J. M. Barrie
Sir James Matthew Barrie, 1st Baronet, was a Scottish novelist and playwright, best remembered today as the creator of Peter Pan. He was born and educated in Scotland and moved to London, where he wrote a number of successful novels and plays. There he met the Llewelyn Davies boys, who inspired him to write about a baby boy who has magical adventures in Kensington Gardens to write Peter Pan, or The Boy Who Wouldn't Grow Up, a "fairy play" about an ageless boy and an ordinary girl named Wendy who have adventures in the fantasy setting of Neverland. Although he continued to write Peter Pan overshadowed his other work, is credited with popularising the name Wendy. Barrie unofficially adopted the Davies boys following the deaths of their parents. Barrie was made a baronet by George V on 14 June 1913, a member of the Order of Merit in the 1922 New Year Honours. Before his death, he gave the rights to the Peter Pan works to Great Ormond Street Hospital for Children in London, which continues to benefit from them.
James Matthew Barrie was born in Angus, to a conservative Calvinist family. His father David Barrie was a modestly successful weaver, his mother Margaret Ogilvy assumed her deceased mother's household responsibilities at the age of eight. Barrie was the ninth child of ten, all of whom were schooled in at least the three Rs in preparation for possible professional careers, his siblings were: Alexander, Mary Ann, Elizabeth, David Ogilvy, Sarah and Margaret. He drew attention to himself with storytelling, he only grew to 5 ft 31⁄2 in. According to his 1934 passport; when he was 6 years old, Barrie's next-older brother David died the day before his 14th birthday in an ice-skating accident. This left his mother devastated, Barrie tried to fill David's place in his mother's attentions wearing David's clothes and whistling in the manner that he did. One time, Barrie entered her room and heard her say, "Is that you?" "I thought it was the dead boy she was speaking to", wrote Barrie in his biographical account of his mother Margaret Ogilvy "and I said in a little lonely voice,'No, it's no' him, it's just me.'"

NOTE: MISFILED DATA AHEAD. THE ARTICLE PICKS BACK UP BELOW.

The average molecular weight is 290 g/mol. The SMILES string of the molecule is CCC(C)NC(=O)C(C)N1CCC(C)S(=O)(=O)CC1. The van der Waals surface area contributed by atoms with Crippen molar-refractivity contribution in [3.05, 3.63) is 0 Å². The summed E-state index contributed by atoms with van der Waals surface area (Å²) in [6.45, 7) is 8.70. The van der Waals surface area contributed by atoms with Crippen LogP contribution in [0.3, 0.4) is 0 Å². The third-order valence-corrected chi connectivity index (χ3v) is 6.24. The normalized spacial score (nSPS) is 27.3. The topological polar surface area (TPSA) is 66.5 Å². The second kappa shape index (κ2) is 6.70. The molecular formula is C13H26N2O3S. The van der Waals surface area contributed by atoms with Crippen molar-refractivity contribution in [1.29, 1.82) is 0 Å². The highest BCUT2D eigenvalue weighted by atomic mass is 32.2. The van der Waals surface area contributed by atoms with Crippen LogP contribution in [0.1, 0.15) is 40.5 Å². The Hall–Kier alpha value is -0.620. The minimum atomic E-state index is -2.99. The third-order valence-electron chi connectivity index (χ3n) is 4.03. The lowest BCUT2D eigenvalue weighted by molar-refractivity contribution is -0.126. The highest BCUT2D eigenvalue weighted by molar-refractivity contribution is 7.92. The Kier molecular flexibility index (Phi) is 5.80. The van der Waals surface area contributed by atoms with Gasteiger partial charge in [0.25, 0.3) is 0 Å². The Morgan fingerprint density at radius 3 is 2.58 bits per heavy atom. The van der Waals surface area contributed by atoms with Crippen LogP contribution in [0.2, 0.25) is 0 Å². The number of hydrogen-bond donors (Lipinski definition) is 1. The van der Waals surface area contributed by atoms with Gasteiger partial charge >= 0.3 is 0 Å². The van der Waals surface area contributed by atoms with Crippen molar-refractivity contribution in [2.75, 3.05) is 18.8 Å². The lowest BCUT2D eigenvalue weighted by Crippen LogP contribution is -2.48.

Barrie's mother found comfort in the fact that her dead son would remain a boy forever, never to grow up and leave her. Barrie and his mother entertained each other with stories of her brief childhood and books such as Robinson Crusoe, works by fellow Scotsman Walter Scott, The Pilgrim's Progress. At the age of 8, Barrie was sent to the Glasgow Academy in the care of his eldest siblings Alexander and Mary Ann, who taught at the school; when he was 10, he continued his education at the Forfar Academy. At 14, he left home for Dumfries Academy, again under the watch of Mary Ann, he became a voracious reader, was fond of Penny Dreadfuls and the works of Robert Michael Ballantyne and James Fenimore Cooper. At Dumfries, he and his friends spent time in the garden of Moat Brae house, playing pirates "in a sort of Odyssey, long afterwards to become the play of Peter Pan", they formed a drama club, producing his first play Bandelero the Bandit, which provoked a minor controversy following a scathing moral denunciation from a clergyman on the school's governing board.
Barrie knew. However, his family attempted to persuade him to choose a profession such as the ministry. With advice from Alexander, he was able to work out a compromise: he would attend a university, but would study literature. Barrie enrolled at the University of Edinburgh where he wrote drama reviews for the Edinburgh Evening Courant, he graduated and obtained an M. A. on 21 April 1882. Following a job advertisement found by his sister in The Scotsman, he worked for a year and a half as a staff journalist on the Nottingham Journal, he returned to Kirriemuir. He submitted a piece to the St. James's Gazette, a London newspaper, using his mother's stories about the town where she grew up; the editor "liked that Scotch thing" so well. They served as the basis for his first novels: Auld Licht Idylls, A Window in Thrums, The Little Minister; the stories depicted the "Auld Lichts", a strict religious sect to which his grandfather had once belonged. Modern literary criticism of these early works has been unfavourable, tending to disparage them as sentimental and nostalgic depictions of a parochial Scotland, far from the realities of the industrialised nineteenth century, seen as characteristic of what became known as the Kailyard School.
Despite, or because of, they were popular enough at the time to establish Barrie as a successful writer. Following that success, he published Better Dead and at his own expense, but it failed to sell, his two "Tommy" novels, Sentimental Tommy and Tommy and Grizel, were about a boy and young man who clings to childish fantasy, with an unhappy ending. The late nineteenth century English novelist George Gissing read the former in November 1896 and wrote that he "thoroughly dislike". Meanwhile, Barrie's attention turned to works for the theatre, beginning with a biography of Richard Savage, written by Barrie and H. B. Marriott Watson, he followed this with Ibsen's Ghost
Lord Ivor Spencer-Churchill